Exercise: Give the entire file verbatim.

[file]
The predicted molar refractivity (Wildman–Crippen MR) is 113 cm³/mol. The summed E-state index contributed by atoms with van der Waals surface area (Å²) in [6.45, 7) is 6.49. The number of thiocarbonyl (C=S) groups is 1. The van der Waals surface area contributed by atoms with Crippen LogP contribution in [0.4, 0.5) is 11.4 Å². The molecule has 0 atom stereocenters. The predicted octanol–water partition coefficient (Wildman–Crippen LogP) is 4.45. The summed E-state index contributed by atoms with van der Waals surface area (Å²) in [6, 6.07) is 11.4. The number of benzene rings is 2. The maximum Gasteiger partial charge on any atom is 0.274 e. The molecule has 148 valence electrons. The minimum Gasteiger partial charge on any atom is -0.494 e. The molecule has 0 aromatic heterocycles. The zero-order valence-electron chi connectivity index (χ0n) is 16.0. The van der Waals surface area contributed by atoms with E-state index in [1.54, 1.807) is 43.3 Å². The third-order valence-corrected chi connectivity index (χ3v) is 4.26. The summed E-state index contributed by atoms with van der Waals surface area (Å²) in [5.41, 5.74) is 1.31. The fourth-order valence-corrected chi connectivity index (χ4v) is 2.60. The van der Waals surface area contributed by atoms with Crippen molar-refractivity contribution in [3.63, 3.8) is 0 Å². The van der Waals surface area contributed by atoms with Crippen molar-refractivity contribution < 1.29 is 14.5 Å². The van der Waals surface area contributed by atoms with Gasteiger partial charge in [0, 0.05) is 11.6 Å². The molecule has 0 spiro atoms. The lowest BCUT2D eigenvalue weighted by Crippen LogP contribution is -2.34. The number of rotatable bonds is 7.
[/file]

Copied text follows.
The predicted molar refractivity (Wildman–Crippen MR) is 113 cm³/mol. The summed E-state index contributed by atoms with van der Waals surface area (Å²) in [6.45, 7) is 6.49. The number of thiocarbonyl (C=S) groups is 1. The van der Waals surface area contributed by atoms with Crippen LogP contribution in [0.4, 0.5) is 11.4 Å². The molecule has 0 atom stereocenters. The predicted octanol–water partition coefficient (Wildman–Crippen LogP) is 4.45. The summed E-state index contributed by atoms with van der Waals surface area (Å²) in [6, 6.07) is 11.4. The number of benzene rings is 2. The maximum Gasteiger partial charge on any atom is 0.274 e. The molecule has 148 valence electrons. The minimum Gasteiger partial charge on any atom is -0.494 e. The molecule has 0 aromatic heterocycles. The zero-order valence-electron chi connectivity index (χ0n) is 16.0. The van der Waals surface area contributed by atoms with E-state index in [1.54, 1.807) is 43.3 Å². The third-order valence-corrected chi connectivity index (χ3v) is 4.26. The summed E-state index contributed by atoms with van der Waals surface area (Å²) in [5.41, 5.74) is 1.31. The fourth-order valence-corrected chi connectivity index (χ4v) is 2.60. The van der Waals surface area contributed by atoms with Crippen molar-refractivity contribution in [3.63, 3.8) is 0 Å². The van der Waals surface area contributed by atoms with Crippen molar-refractivity contribution < 1.29 is 14.5 Å². The van der Waals surface area contributed by atoms with Gasteiger partial charge in [0, 0.05) is 11.6 Å². The molecule has 0 spiro atoms. The lowest BCUT2D eigenvalue weighted by Crippen LogP contribution is -2.34. The number of rotatable bonds is 7.